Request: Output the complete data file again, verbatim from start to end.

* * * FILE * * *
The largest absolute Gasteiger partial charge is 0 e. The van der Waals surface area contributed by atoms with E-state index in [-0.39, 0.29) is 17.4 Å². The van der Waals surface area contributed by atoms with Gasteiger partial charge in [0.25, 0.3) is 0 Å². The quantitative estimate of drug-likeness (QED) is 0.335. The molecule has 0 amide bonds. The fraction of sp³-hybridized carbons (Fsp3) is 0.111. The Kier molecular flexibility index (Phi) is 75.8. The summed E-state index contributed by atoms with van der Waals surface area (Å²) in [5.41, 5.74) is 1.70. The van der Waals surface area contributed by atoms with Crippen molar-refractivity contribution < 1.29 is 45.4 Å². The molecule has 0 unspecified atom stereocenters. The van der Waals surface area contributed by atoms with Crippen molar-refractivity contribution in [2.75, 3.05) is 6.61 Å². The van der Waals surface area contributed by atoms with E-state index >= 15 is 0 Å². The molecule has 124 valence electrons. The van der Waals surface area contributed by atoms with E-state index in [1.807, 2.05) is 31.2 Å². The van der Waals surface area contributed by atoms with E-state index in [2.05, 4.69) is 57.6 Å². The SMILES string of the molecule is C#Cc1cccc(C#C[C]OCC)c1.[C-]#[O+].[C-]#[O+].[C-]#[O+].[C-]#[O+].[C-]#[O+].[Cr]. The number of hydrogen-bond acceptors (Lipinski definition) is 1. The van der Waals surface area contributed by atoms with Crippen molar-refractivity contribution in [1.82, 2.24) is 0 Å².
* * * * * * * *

The largest absolute Gasteiger partial charge is 0 e. The van der Waals surface area contributed by atoms with E-state index in [-0.39, 0.29) is 17.4 Å². The van der Waals surface area contributed by atoms with Gasteiger partial charge in [0.25, 0.3) is 0 Å². The quantitative estimate of drug-likeness (QED) is 0.335. The molecule has 0 amide bonds. The fraction of sp³-hybridized carbons (Fsp3) is 0.111. The Kier molecular flexibility index (Phi) is 75.8. The summed E-state index contributed by atoms with van der Waals surface area (Å²) in [5.41, 5.74) is 1.70. The van der Waals surface area contributed by atoms with Crippen molar-refractivity contribution < 1.29 is 45.4 Å². The molecule has 0 unspecified atom stereocenters. The van der Waals surface area contributed by atoms with Crippen molar-refractivity contribution in [2.75, 3.05) is 6.61 Å². The van der Waals surface area contributed by atoms with E-state index >= 15 is 0 Å². The molecule has 124 valence electrons. The van der Waals surface area contributed by atoms with E-state index in [1.807, 2.05) is 31.2 Å². The van der Waals surface area contributed by atoms with E-state index in [2.05, 4.69) is 57.6 Å². The SMILES string of the molecule is C#Cc1cccc(C#C[C]OCC)c1.[C-]#[O+].[C-]#[O+].[C-]#[O+].[C-]#[O+].[C-]#[O+].[Cr]. The number of hydrogen-bond acceptors (Lipinski definition) is 1. The van der Waals surface area contributed by atoms with Crippen molar-refractivity contribution in [1.82, 2.24) is 0 Å².